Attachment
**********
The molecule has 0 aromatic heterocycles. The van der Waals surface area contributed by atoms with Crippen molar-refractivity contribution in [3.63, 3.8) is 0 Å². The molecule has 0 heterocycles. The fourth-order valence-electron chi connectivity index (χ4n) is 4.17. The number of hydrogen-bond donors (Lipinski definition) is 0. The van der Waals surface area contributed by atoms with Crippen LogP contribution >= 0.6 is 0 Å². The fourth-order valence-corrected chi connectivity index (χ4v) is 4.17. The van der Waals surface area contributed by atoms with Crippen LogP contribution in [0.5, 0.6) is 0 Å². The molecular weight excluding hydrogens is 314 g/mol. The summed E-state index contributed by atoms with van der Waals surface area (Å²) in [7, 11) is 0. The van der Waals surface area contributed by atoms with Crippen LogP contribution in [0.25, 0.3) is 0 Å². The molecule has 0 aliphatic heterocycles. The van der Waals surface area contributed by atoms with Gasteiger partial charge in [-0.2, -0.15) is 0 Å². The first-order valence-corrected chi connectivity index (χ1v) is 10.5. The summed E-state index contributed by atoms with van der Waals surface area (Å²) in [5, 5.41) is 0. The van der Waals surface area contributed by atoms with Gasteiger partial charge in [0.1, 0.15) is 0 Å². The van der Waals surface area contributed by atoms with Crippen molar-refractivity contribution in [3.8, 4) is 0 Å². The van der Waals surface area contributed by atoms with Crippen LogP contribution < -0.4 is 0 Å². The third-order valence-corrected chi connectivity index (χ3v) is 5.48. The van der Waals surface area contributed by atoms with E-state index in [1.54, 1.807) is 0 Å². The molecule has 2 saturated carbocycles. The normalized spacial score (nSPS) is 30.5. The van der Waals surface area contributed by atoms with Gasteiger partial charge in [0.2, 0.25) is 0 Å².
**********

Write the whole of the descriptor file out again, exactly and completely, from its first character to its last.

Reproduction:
The molecule has 0 aromatic heterocycles. The van der Waals surface area contributed by atoms with Crippen molar-refractivity contribution in [3.63, 3.8) is 0 Å². The molecule has 0 heterocycles. The fourth-order valence-electron chi connectivity index (χ4n) is 4.17. The number of hydrogen-bond donors (Lipinski definition) is 0. The van der Waals surface area contributed by atoms with Crippen LogP contribution >= 0.6 is 0 Å². The fourth-order valence-corrected chi connectivity index (χ4v) is 4.17. The van der Waals surface area contributed by atoms with Crippen LogP contribution in [0.5, 0.6) is 0 Å². The molecular weight excluding hydrogens is 314 g/mol. The summed E-state index contributed by atoms with van der Waals surface area (Å²) in [7, 11) is 0. The van der Waals surface area contributed by atoms with Crippen LogP contribution in [0.25, 0.3) is 0 Å². The molecule has 0 aliphatic heterocycles. The van der Waals surface area contributed by atoms with Gasteiger partial charge in [-0.2, -0.15) is 0 Å². The first-order valence-corrected chi connectivity index (χ1v) is 10.5. The summed E-state index contributed by atoms with van der Waals surface area (Å²) in [5, 5.41) is 0. The van der Waals surface area contributed by atoms with Gasteiger partial charge in [0.1, 0.15) is 0 Å². The van der Waals surface area contributed by atoms with Crippen molar-refractivity contribution in [3.8, 4) is 0 Å². The van der Waals surface area contributed by atoms with Crippen LogP contribution < -0.4 is 0 Å². The third-order valence-corrected chi connectivity index (χ3v) is 5.48. The van der Waals surface area contributed by atoms with E-state index in [1.54, 1.807) is 0 Å². The molecule has 2 saturated carbocycles. The normalized spacial score (nSPS) is 30.5. The van der Waals surface area contributed by atoms with Gasteiger partial charge in [0.2, 0.25) is 0 Å².